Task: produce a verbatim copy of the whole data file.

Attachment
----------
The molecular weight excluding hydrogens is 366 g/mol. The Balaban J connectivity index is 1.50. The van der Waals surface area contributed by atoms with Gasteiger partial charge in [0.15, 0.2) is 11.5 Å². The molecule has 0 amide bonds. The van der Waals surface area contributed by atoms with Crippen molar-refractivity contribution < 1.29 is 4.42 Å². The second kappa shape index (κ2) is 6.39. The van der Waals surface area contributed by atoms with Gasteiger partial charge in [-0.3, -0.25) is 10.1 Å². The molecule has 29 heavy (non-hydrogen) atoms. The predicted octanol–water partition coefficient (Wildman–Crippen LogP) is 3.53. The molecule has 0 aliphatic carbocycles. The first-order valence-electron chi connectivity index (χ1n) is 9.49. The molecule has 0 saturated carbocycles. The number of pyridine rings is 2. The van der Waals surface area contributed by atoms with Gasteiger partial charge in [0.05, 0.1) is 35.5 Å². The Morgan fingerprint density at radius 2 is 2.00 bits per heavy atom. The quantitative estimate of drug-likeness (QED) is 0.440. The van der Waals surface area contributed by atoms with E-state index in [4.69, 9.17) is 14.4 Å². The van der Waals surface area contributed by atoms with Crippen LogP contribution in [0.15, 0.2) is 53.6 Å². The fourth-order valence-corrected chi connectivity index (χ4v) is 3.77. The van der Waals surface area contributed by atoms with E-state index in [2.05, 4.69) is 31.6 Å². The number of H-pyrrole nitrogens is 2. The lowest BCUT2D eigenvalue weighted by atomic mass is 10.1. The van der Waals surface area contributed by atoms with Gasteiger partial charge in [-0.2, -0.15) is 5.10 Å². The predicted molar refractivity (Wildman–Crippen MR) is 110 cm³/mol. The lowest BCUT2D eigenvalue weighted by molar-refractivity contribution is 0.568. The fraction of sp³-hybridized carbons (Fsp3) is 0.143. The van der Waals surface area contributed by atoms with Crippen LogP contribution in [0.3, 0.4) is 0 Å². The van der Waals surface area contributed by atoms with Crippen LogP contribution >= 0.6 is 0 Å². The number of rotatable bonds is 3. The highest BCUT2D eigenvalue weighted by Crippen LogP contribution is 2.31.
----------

The molecular weight excluding hydrogens is 366 g/mol. The Balaban J connectivity index is 1.50. The van der Waals surface area contributed by atoms with Gasteiger partial charge in [0.15, 0.2) is 11.5 Å². The molecule has 0 amide bonds. The van der Waals surface area contributed by atoms with Crippen molar-refractivity contribution < 1.29 is 4.42 Å². The second kappa shape index (κ2) is 6.39. The van der Waals surface area contributed by atoms with Gasteiger partial charge in [-0.3, -0.25) is 10.1 Å². The molecule has 29 heavy (non-hydrogen) atoms. The predicted octanol–water partition coefficient (Wildman–Crippen LogP) is 3.53. The molecule has 0 aliphatic carbocycles. The first-order valence-electron chi connectivity index (χ1n) is 9.49. The molecule has 0 saturated carbocycles. The number of pyridine rings is 2. The van der Waals surface area contributed by atoms with Gasteiger partial charge in [0.05, 0.1) is 35.5 Å². The Morgan fingerprint density at radius 2 is 2.00 bits per heavy atom. The quantitative estimate of drug-likeness (QED) is 0.440. The van der Waals surface area contributed by atoms with E-state index in [4.69, 9.17) is 14.4 Å². The van der Waals surface area contributed by atoms with Crippen LogP contribution in [0.15, 0.2) is 53.6 Å². The fourth-order valence-corrected chi connectivity index (χ4v) is 3.77. The van der Waals surface area contributed by atoms with E-state index in [2.05, 4.69) is 31.6 Å². The number of H-pyrrole nitrogens is 2. The lowest BCUT2D eigenvalue weighted by atomic mass is 10.1. The van der Waals surface area contributed by atoms with Gasteiger partial charge in [-0.2, -0.15) is 5.10 Å². The predicted molar refractivity (Wildman–Crippen MR) is 110 cm³/mol. The lowest BCUT2D eigenvalue weighted by molar-refractivity contribution is 0.568. The fraction of sp³-hybridized carbons (Fsp3) is 0.143. The van der Waals surface area contributed by atoms with Crippen LogP contribution in [0.3, 0.4) is 0 Å². The van der Waals surface area contributed by atoms with Crippen LogP contribution >= 0.6 is 0 Å². The number of rotatable bonds is 3. The highest BCUT2D eigenvalue weighted by Crippen LogP contribution is 2.31.